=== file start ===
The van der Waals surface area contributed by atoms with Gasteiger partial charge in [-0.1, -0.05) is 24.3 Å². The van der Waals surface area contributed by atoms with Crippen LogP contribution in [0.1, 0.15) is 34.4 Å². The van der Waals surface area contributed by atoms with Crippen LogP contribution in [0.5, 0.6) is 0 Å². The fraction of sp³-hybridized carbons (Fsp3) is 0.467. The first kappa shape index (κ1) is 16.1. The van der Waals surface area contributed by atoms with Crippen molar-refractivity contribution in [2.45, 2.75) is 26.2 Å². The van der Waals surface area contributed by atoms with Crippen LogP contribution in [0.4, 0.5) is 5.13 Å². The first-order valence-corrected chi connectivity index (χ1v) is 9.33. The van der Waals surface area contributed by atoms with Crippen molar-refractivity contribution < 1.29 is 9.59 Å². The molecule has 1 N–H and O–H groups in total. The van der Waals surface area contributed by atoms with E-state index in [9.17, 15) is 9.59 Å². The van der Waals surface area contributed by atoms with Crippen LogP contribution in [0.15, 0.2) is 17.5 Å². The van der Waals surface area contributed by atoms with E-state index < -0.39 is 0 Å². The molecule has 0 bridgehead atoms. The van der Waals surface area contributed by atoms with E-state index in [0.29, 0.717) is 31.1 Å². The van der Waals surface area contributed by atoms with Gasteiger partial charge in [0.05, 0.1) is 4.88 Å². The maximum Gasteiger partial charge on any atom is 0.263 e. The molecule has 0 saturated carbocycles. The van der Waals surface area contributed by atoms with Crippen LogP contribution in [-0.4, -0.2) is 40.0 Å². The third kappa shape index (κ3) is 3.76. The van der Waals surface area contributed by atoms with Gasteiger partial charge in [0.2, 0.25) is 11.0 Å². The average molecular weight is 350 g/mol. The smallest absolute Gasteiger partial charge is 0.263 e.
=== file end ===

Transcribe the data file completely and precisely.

The van der Waals surface area contributed by atoms with Gasteiger partial charge in [-0.1, -0.05) is 24.3 Å². The van der Waals surface area contributed by atoms with Crippen LogP contribution in [0.1, 0.15) is 34.4 Å². The van der Waals surface area contributed by atoms with Crippen LogP contribution in [0.5, 0.6) is 0 Å². The fraction of sp³-hybridized carbons (Fsp3) is 0.467. The first kappa shape index (κ1) is 16.1. The van der Waals surface area contributed by atoms with Crippen molar-refractivity contribution in [2.45, 2.75) is 26.2 Å². The van der Waals surface area contributed by atoms with Crippen LogP contribution in [0.4, 0.5) is 5.13 Å². The first-order valence-corrected chi connectivity index (χ1v) is 9.33. The van der Waals surface area contributed by atoms with Crippen molar-refractivity contribution < 1.29 is 9.59 Å². The molecule has 1 N–H and O–H groups in total. The van der Waals surface area contributed by atoms with E-state index in [9.17, 15) is 9.59 Å². The van der Waals surface area contributed by atoms with Crippen LogP contribution in [0.15, 0.2) is 17.5 Å². The van der Waals surface area contributed by atoms with E-state index < -0.39 is 0 Å². The molecule has 0 bridgehead atoms. The van der Waals surface area contributed by atoms with E-state index in [0.29, 0.717) is 31.1 Å². The van der Waals surface area contributed by atoms with Gasteiger partial charge in [0.05, 0.1) is 4.88 Å². The maximum Gasteiger partial charge on any atom is 0.263 e. The molecule has 0 saturated carbocycles. The van der Waals surface area contributed by atoms with Crippen LogP contribution in [-0.4, -0.2) is 40.0 Å². The third kappa shape index (κ3) is 3.76. The van der Waals surface area contributed by atoms with Gasteiger partial charge in [0.2, 0.25) is 11.0 Å². The average molecular weight is 350 g/mol. The smallest absolute Gasteiger partial charge is 0.263 e.